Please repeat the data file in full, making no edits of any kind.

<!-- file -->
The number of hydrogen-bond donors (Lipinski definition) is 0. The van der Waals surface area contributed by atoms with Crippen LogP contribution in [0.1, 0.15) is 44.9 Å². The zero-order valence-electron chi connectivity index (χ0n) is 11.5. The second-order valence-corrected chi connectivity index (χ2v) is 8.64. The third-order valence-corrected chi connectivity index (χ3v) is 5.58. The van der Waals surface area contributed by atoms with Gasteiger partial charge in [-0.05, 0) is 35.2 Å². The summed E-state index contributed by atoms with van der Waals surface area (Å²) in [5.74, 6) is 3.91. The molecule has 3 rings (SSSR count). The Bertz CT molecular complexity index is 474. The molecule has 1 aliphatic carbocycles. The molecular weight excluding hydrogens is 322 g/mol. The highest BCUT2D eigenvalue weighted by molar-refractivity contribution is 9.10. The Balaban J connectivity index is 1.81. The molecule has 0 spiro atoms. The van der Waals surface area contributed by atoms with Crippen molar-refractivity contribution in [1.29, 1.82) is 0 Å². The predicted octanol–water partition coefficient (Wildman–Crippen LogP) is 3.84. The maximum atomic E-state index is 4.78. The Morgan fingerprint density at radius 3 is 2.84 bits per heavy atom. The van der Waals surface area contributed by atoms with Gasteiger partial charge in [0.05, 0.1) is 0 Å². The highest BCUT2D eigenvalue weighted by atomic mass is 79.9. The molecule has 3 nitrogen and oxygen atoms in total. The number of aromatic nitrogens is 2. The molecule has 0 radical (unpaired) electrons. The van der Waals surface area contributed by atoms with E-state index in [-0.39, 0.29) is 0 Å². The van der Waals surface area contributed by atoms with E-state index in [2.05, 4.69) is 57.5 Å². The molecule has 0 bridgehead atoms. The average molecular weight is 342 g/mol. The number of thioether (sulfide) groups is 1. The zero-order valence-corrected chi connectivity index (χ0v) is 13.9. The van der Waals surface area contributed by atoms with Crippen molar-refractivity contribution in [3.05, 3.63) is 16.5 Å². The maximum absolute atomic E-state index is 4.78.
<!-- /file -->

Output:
The number of hydrogen-bond donors (Lipinski definition) is 0. The van der Waals surface area contributed by atoms with Crippen LogP contribution in [0.1, 0.15) is 44.9 Å². The zero-order valence-electron chi connectivity index (χ0n) is 11.5. The second-order valence-corrected chi connectivity index (χ2v) is 8.64. The third-order valence-corrected chi connectivity index (χ3v) is 5.58. The van der Waals surface area contributed by atoms with Gasteiger partial charge in [-0.05, 0) is 35.2 Å². The summed E-state index contributed by atoms with van der Waals surface area (Å²) in [5.74, 6) is 3.91. The molecule has 3 rings (SSSR count). The Bertz CT molecular complexity index is 474. The molecule has 1 aliphatic carbocycles. The molecular weight excluding hydrogens is 322 g/mol. The highest BCUT2D eigenvalue weighted by molar-refractivity contribution is 9.10. The Balaban J connectivity index is 1.81. The molecule has 0 spiro atoms. The van der Waals surface area contributed by atoms with Crippen molar-refractivity contribution in [1.29, 1.82) is 0 Å². The predicted octanol–water partition coefficient (Wildman–Crippen LogP) is 3.84. The maximum atomic E-state index is 4.78. The Morgan fingerprint density at radius 3 is 2.84 bits per heavy atom. The van der Waals surface area contributed by atoms with Gasteiger partial charge in [0.05, 0.1) is 0 Å². The highest BCUT2D eigenvalue weighted by atomic mass is 79.9. The molecule has 3 nitrogen and oxygen atoms in total. The number of aromatic nitrogens is 2. The molecule has 0 radical (unpaired) electrons. The van der Waals surface area contributed by atoms with E-state index in [-0.39, 0.29) is 0 Å². The van der Waals surface area contributed by atoms with E-state index in [2.05, 4.69) is 57.5 Å². The molecule has 0 bridgehead atoms. The average molecular weight is 342 g/mol. The number of thioether (sulfide) groups is 1. The zero-order valence-corrected chi connectivity index (χ0v) is 13.9. The van der Waals surface area contributed by atoms with Crippen molar-refractivity contribution in [3.05, 3.63) is 16.5 Å². The maximum absolute atomic E-state index is 4.78.